As a Canadian law firm with an extensive construction law practice, we are often asked to review or prepare construction contracts for U.S. clients engaged in construction projects in Canada. A frequent choice has to be made as to whether to use U.S. forms of standard documents (and adapt them as needed for the Canadian context) or use the Canadian standard industry documents (and adapt them as needed in the other direction). This article touches on some of the pros and cons and related consideration for this decision.


The American Institute of Architects (AIA) is responsible for the "AIA Contract Documents® THE INDUSTRY STANDARD." The slogan says it all – these contract documents are the industry standard in the U.S.

In Canada, the leading source is the Canadian Construction Documents Committee (CCDC). The CCDC is a national joint committee formed in 1974. The CCDC is comprised of volunteer members of the Association of Consulting Engineering Companies-Canada, the Canadian Construction Association, Construction Specifications Canada, and the Royal Architectural Institute of Canada, and includes owner representatives from the public and private sectors.


The AIA appears to have vast resources. They produce a broad array of documents. This is evident from their "Document Families" framework. The AIA Contract Documents are divided into nine families based on project type or delivery method. Documents in each family provide a consistent structure and text to support the major contracts needed. The "Document Families" framework makes it easy to select the most appropriate standard forms for the project. Drafting work for syntax and terminology is minimized.

The CCDC documents do a good job of covering the bases, but do so less extensively and, by comparison, in some areas are more rudimentary. This is to be expected, given that the CCDC is not able to leverage the economies of scale available to U.S. counterparts.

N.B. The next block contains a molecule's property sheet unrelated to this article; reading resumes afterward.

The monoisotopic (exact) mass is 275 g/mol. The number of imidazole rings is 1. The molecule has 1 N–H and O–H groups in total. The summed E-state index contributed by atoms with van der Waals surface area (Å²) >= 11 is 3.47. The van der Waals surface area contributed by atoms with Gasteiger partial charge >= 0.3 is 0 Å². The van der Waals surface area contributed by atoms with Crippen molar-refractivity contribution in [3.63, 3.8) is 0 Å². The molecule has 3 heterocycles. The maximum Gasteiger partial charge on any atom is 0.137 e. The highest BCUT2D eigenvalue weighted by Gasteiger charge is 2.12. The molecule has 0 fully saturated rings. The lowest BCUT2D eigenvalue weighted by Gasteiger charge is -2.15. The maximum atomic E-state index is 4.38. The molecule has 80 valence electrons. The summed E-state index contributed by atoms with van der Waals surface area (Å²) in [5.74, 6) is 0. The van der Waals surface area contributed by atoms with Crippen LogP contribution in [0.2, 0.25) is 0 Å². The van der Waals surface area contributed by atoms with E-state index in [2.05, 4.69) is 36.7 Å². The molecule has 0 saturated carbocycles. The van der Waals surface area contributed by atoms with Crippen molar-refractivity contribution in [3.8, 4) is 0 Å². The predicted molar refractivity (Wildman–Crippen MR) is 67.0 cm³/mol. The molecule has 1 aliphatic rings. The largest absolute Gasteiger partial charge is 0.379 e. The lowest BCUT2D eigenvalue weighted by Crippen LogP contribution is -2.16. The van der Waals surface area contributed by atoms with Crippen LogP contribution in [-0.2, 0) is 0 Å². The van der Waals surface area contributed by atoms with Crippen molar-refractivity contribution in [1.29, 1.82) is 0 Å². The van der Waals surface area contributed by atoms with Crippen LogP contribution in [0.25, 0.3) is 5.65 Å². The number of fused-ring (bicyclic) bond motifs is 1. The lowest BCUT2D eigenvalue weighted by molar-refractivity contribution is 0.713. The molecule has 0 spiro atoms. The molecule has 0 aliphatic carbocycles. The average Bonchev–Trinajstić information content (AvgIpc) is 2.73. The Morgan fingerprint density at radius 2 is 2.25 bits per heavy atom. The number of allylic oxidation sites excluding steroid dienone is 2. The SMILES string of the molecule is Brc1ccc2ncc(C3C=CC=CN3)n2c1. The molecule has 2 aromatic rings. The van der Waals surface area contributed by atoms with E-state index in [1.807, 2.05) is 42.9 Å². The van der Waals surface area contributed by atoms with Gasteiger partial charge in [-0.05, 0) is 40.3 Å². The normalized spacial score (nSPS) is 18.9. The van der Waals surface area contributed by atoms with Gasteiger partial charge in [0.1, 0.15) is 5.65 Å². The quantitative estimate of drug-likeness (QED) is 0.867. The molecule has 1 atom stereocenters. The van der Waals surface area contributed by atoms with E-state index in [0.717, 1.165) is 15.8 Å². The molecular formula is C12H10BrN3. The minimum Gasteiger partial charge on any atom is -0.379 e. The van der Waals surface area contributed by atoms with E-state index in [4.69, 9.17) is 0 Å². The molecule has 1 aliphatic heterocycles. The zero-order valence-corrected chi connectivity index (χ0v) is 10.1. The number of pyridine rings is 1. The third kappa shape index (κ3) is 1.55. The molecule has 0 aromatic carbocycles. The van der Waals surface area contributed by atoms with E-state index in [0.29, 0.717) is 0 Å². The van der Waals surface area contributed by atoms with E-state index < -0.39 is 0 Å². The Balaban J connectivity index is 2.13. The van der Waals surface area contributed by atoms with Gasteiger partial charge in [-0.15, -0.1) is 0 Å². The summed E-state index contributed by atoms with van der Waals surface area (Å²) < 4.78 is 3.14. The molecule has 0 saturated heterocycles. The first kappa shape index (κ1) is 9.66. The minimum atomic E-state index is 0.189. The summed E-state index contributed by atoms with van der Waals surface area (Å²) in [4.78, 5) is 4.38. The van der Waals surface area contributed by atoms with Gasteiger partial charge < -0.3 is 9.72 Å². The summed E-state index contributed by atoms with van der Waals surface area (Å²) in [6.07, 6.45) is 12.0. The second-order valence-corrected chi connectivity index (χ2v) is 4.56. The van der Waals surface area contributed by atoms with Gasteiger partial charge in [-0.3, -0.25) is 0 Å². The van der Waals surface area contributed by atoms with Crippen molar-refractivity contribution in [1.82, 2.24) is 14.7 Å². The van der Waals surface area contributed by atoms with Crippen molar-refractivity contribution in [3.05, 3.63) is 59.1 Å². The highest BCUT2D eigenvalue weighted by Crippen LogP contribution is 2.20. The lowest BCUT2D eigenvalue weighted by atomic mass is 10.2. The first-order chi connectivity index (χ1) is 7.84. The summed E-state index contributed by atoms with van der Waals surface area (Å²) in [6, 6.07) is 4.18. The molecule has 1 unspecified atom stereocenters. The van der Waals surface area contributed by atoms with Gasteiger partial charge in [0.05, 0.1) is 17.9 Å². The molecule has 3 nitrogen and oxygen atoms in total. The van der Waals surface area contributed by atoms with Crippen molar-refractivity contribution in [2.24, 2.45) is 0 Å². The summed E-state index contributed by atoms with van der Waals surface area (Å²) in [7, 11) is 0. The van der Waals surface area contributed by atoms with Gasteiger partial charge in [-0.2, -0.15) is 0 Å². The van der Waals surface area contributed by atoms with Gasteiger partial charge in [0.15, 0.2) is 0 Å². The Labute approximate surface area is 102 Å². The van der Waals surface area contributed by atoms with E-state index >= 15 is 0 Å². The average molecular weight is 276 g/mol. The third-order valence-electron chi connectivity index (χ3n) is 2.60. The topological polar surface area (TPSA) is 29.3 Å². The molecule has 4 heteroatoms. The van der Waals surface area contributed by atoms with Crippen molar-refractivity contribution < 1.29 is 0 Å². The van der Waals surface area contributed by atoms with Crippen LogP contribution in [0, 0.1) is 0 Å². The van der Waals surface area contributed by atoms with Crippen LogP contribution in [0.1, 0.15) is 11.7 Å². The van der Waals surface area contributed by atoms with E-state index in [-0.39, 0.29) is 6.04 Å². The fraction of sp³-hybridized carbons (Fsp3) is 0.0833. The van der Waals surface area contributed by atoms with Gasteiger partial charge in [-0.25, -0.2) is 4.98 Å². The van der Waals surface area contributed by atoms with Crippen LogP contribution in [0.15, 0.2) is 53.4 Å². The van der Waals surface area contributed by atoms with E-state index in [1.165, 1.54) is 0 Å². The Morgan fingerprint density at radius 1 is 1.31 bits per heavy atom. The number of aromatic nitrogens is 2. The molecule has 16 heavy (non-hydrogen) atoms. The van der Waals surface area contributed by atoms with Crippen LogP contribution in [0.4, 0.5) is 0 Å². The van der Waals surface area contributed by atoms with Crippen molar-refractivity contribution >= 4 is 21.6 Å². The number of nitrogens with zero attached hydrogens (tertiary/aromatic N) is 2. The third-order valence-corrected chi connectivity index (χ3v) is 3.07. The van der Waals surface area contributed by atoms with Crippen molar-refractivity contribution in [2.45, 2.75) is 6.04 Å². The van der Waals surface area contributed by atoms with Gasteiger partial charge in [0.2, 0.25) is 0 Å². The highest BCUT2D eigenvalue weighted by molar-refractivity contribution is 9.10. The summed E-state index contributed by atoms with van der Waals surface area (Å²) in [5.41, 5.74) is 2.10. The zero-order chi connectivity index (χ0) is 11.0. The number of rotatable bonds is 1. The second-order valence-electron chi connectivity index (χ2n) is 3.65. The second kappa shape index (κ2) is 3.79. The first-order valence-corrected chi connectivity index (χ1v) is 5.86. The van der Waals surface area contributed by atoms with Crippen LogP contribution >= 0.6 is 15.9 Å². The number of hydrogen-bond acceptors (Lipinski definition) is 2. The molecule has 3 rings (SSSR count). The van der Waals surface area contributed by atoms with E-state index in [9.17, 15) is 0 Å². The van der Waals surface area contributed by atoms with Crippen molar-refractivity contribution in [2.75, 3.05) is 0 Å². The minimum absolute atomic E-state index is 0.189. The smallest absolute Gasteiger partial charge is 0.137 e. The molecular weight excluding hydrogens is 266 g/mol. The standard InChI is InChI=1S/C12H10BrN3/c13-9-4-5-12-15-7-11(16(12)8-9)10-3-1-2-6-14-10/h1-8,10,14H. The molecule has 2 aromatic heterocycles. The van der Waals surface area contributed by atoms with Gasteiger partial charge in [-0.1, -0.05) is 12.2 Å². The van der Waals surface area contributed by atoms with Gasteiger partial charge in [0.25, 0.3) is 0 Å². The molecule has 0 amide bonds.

The AIA documents appear to be reasonably balanced. For a project in the U.S., the AIA documents would require some customization to suit the preferences and specific requirements for the project and the client. They are otherwise pretty much "ready to go."

Significant supplementary conditions are indispensable, I would say, for the CCDC documents. Not surprisingly, use of such supplementary conditions is pervasive. In my experience this is particularly important for the owner/client wishing to engage a contractor. For a project in Canada for a U.S. client, the usual supplementary conditions would be needed if CCDC is followed, and in addition the preferences and specific requirements for the project and the client would have to be incorporated.


The AIA documents are geared to be user-friendly. A user can make edits in the body of the text. When the final version is generated for execution, the software program demands that all edits will be conspicuously identified (as, of course, they should be).

In contrast, the CCDC documents prohibit such edits in the body of the documents. This is enforced by asserting copyright. Users are constrained to making changes through supplementary conditions. This requires cross-referencing the applicable paragraphs and sections, which is laborious and can be unwieldy. There is a lot more "flipping of pages" back and forth when working with the CCDC forms.


If the contractor is U.S. based, and a U.S. architect is leading the project, with a U.S. client needing to construct a tenant fitout or facility in Canada, then there is a lot to be said for using the AIA documents (which everyone will be familiar with) and adapting as needed.

If the contractor or the architect or both are Canadian, they will likely be more accustomed and comfortable with the CCDC documents. Use of the CCDC documents can serve a vital function: the contractor can feel assured that the contractor need only focus on the supplementary conditions proposed by the owner, satisfied that the rest of the contract terms will be sufficiently friendly to the contractor.